While I am in isolation I have been looking back and wondering why it took me so long to transition. I know I am “mature” and I was growing up pre-internet but the main reason preventing me from transitioning was fear.
It seems there were many stages before I came to the realisation that I am transgender. In about 1968, when I was at university, one of my then girlfriend’s friends was studying endocrinology There were many conversations about gender and hormones though strangely none that I remember specifically about transsexuality. I remember desperately wanting to ask her about whether if I took hormones it would make a difference. I wasn’t thinking clearly enough that might mean changing gender. I had not heard of April Ashley who was the first transsexual I came across and the idea of actually changing gender seemed truly impossible.
I just knew I wasn’t happy being male and didn’t fit in with society’s concept of maleness. I had worked out I wasn’t gay. I had supressed any notion I was a girl which I had been proclaiming loudly when I was three to all and sundry. Naturally I was ridiculed for such a stupid idea.
So secretly, like so many of us, I wore feminine clothes to give me some solace when the anxiety and pressure became too much, only to feel guilty immediately afterwards and to purge any clothes I had purchased. I think almost all of us go through this phase at some time. Wearing feminine clothes just made me feel “right”. There was nothing sexual about it.
By this time I was in my 30’s. I had come across Jan Morris’ book Conundrum. I found it quite by chance in my local library having picked it up because of its unusual cover design and its title, thinking I wonder what that’s about. Flicking through the book in the library I realised it was something to do with being transsexual. I read it as soon as I was home not stopping until I had finished it. It really was a light bulb moment. Someone had undergone a sex change operation (as it was then called). I knew from that moment on that I needed to have a sex change…it was possible.
The internet had arrived and now I could do research. I found other transgender people, Tula, wow she was beautiful and had become a James Bond girl. Yet I was scared. Fear stopped me from coming out.
My research led me to a herbal doctor in the US who had a herbal regime for feminisation. I started the regime and for more than ten years I religiously took the pills, my body changing but more importantly I felt so much better in my skin. I was doing sufficient for me to know I was female I was transgender, yet fear prevented me from taking any other steps.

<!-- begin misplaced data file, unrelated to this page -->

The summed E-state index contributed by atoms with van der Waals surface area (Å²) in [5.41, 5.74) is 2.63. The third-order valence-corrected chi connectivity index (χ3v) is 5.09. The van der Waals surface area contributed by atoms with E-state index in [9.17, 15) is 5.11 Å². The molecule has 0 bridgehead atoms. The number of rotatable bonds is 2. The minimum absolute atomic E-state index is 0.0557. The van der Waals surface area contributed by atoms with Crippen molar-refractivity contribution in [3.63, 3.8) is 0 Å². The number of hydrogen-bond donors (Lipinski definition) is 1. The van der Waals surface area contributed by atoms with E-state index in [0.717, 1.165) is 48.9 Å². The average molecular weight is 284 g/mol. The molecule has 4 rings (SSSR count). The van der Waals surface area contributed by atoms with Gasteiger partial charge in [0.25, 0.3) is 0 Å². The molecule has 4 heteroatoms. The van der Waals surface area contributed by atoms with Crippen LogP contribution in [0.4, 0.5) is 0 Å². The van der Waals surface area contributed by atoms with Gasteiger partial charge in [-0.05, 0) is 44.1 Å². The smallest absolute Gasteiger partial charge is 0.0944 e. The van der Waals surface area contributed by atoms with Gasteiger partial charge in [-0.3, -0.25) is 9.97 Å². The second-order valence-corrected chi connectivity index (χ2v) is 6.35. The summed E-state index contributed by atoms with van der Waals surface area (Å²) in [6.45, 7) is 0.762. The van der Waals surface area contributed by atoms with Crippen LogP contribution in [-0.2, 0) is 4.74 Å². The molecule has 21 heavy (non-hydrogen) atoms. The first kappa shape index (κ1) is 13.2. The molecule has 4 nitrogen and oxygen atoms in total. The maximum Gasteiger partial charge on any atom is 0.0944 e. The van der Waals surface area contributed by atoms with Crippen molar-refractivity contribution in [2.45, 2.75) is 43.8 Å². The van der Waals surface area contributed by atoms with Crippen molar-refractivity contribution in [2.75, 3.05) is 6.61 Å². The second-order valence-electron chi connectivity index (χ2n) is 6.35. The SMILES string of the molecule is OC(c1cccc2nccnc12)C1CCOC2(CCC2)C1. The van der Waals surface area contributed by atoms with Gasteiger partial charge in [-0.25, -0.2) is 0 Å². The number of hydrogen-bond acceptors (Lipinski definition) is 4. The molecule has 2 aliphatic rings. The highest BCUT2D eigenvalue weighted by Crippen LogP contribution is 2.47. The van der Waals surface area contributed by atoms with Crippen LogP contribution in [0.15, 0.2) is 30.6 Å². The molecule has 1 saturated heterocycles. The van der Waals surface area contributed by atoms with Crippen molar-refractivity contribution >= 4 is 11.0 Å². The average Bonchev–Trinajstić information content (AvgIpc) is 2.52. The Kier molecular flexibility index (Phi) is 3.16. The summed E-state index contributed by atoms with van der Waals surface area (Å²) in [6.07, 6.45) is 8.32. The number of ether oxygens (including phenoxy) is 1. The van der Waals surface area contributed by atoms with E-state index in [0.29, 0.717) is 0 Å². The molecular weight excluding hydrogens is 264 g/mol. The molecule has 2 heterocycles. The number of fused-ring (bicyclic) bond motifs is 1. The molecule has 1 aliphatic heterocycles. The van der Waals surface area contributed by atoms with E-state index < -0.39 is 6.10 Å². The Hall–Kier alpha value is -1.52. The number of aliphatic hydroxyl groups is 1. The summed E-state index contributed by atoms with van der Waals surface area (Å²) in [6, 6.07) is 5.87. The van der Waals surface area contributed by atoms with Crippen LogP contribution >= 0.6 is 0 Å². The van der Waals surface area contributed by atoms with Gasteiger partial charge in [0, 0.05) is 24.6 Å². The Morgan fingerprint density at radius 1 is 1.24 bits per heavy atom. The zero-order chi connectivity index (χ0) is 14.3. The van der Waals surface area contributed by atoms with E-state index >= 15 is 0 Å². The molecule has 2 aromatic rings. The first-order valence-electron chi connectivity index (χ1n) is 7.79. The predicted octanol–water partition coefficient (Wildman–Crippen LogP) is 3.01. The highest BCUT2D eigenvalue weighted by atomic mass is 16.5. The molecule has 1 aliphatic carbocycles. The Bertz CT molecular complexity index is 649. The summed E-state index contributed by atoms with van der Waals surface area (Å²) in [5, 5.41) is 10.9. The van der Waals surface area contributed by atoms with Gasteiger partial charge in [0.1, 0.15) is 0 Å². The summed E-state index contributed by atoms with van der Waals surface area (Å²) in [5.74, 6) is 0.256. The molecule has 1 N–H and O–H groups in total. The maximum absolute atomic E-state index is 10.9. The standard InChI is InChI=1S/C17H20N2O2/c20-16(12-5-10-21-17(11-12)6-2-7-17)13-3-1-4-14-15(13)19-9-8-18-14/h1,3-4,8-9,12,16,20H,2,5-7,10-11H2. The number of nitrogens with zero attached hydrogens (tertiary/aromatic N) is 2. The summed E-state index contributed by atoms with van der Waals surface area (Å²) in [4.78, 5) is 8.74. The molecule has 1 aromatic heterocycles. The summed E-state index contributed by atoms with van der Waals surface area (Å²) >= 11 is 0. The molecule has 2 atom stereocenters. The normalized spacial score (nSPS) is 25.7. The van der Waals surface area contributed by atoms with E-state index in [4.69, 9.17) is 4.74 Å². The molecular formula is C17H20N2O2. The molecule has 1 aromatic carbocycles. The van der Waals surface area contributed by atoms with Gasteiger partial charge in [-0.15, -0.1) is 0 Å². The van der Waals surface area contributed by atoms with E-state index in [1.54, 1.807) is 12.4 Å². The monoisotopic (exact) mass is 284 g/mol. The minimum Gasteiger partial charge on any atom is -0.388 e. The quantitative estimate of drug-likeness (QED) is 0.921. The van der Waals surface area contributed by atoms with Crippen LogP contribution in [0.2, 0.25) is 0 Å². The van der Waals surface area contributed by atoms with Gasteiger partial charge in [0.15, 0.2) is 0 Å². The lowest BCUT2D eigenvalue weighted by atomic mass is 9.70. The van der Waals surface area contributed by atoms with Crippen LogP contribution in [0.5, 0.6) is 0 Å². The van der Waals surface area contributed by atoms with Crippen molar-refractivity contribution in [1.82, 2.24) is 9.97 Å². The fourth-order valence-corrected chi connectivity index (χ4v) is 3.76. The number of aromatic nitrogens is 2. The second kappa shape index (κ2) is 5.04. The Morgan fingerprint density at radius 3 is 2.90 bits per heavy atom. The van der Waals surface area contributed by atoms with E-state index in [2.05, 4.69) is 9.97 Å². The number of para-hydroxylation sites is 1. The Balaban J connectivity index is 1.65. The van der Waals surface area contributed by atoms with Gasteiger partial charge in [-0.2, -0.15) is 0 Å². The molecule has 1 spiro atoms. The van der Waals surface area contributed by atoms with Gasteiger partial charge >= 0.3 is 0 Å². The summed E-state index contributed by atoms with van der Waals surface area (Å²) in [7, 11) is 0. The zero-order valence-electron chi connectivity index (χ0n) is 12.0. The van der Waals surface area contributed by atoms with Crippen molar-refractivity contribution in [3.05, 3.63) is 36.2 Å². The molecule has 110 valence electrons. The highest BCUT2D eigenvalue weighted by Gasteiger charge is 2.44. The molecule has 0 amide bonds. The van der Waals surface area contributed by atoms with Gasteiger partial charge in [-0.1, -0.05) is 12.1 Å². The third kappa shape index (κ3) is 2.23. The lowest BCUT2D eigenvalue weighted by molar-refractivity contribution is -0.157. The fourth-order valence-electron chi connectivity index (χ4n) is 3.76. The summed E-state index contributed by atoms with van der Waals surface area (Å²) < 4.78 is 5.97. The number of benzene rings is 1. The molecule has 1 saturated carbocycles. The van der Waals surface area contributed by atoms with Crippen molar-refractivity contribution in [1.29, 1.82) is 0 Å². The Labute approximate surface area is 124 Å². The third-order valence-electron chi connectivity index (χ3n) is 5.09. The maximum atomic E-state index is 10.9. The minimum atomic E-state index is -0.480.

Fear kept me in that place for years until I met the couple I have mentioned before who just took being trans as normal. Who didn’t see the problem. I know they were aware of the difficulties in transitioning. However, it was more important to be oneself and face it than to limit yourself and hide. To be riddled with anxiety through keeping such a secret.
So I am now fully transitioned socially and am waiting for GRS when this current crisis has been overcome.
What of the fear? I was scared to the point of shaking all over when I first stepped out, fearing the worst. Each time I would get home and find I was still in one piece. I hadn’t died, been attacked. Most people took absolutely no notice. Slowly my confidence grew. Strangely, it was only me that had felt it would be such a big deal.
I got better at handling everyday situations. I am self-employed and in the last six months I have come out to work colleagues and nothing has changed. True some handle it better than others but I am still working. The worst I have has is “I don’t care what you do in your private life”. I have been lucky.
So with hindsight, a long time coming, I know I allowed fear to control my life for too long.
I am so grateful for my friends who would not let me hide anymore. I feel so much lighter and free, able to face the other life challenges that do not go away through transition. I have found I now have so much more energy to deal with those challenges that was previously dissipated on fear.